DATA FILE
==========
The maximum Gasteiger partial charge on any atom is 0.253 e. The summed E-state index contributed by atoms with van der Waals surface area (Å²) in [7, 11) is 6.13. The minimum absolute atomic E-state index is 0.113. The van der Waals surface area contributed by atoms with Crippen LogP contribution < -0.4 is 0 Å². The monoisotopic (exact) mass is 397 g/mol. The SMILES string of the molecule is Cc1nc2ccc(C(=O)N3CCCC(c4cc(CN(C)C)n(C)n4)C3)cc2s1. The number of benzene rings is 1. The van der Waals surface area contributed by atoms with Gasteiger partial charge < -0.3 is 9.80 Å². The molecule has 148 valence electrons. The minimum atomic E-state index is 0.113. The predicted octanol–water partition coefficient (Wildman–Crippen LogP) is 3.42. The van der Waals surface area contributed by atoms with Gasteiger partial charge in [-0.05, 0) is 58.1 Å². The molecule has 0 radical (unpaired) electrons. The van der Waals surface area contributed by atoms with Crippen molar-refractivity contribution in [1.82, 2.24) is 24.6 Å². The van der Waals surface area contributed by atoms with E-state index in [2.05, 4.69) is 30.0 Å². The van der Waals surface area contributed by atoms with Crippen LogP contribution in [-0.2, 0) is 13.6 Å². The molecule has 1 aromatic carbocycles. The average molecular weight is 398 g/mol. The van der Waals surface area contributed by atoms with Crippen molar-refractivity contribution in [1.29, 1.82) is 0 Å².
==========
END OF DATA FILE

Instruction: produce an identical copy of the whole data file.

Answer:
The maximum Gasteiger partial charge on any atom is 0.253 e. The summed E-state index contributed by atoms with van der Waals surface area (Å²) in [7, 11) is 6.13. The minimum absolute atomic E-state index is 0.113. The van der Waals surface area contributed by atoms with Crippen LogP contribution < -0.4 is 0 Å². The monoisotopic (exact) mass is 397 g/mol. The SMILES string of the molecule is Cc1nc2ccc(C(=O)N3CCCC(c4cc(CN(C)C)n(C)n4)C3)cc2s1. The number of benzene rings is 1. The van der Waals surface area contributed by atoms with Gasteiger partial charge < -0.3 is 9.80 Å². The molecule has 148 valence electrons. The minimum atomic E-state index is 0.113. The predicted octanol–water partition coefficient (Wildman–Crippen LogP) is 3.42. The van der Waals surface area contributed by atoms with Gasteiger partial charge in [-0.05, 0) is 58.1 Å². The molecule has 0 radical (unpaired) electrons. The van der Waals surface area contributed by atoms with Crippen molar-refractivity contribution in [1.82, 2.24) is 24.6 Å². The van der Waals surface area contributed by atoms with E-state index in [2.05, 4.69) is 30.0 Å². The van der Waals surface area contributed by atoms with Crippen LogP contribution in [-0.2, 0) is 13.6 Å². The molecule has 1 aromatic carbocycles. The average molecular weight is 398 g/mol. The van der Waals surface area contributed by atoms with Crippen molar-refractivity contribution in [1.29, 1.82) is 0 Å².